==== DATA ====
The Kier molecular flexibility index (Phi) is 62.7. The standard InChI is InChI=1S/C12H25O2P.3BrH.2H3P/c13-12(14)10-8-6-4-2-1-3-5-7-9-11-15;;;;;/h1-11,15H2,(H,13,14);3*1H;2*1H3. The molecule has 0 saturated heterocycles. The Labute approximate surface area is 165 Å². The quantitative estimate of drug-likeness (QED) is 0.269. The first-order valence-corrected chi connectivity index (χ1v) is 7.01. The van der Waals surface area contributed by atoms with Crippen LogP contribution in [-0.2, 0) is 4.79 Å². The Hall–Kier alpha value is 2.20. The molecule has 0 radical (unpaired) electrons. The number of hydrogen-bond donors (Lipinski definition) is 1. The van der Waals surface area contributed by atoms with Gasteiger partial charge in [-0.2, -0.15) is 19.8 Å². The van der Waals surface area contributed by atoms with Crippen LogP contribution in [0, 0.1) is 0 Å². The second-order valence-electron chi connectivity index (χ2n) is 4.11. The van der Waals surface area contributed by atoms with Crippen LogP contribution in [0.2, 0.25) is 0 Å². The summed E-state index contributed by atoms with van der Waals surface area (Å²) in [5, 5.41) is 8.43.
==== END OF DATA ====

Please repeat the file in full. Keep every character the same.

The Kier molecular flexibility index (Phi) is 62.7. The standard InChI is InChI=1S/C12H25O2P.3BrH.2H3P/c13-12(14)10-8-6-4-2-1-3-5-7-9-11-15;;;;;/h1-11,15H2,(H,13,14);3*1H;2*1H3. The molecule has 0 saturated heterocycles. The Labute approximate surface area is 165 Å². The quantitative estimate of drug-likeness (QED) is 0.269. The first-order valence-corrected chi connectivity index (χ1v) is 7.01. The van der Waals surface area contributed by atoms with Crippen LogP contribution in [-0.2, 0) is 4.79 Å². The Hall–Kier alpha value is 2.20. The molecule has 0 radical (unpaired) electrons. The number of hydrogen-bond donors (Lipinski definition) is 1. The van der Waals surface area contributed by atoms with Gasteiger partial charge in [-0.2, -0.15) is 19.8 Å². The van der Waals surface area contributed by atoms with Crippen LogP contribution in [0, 0.1) is 0 Å². The second-order valence-electron chi connectivity index (χ2n) is 4.11. The van der Waals surface area contributed by atoms with Crippen LogP contribution in [0.2, 0.25) is 0 Å². The summed E-state index contributed by atoms with van der Waals surface area (Å²) in [5, 5.41) is 8.43.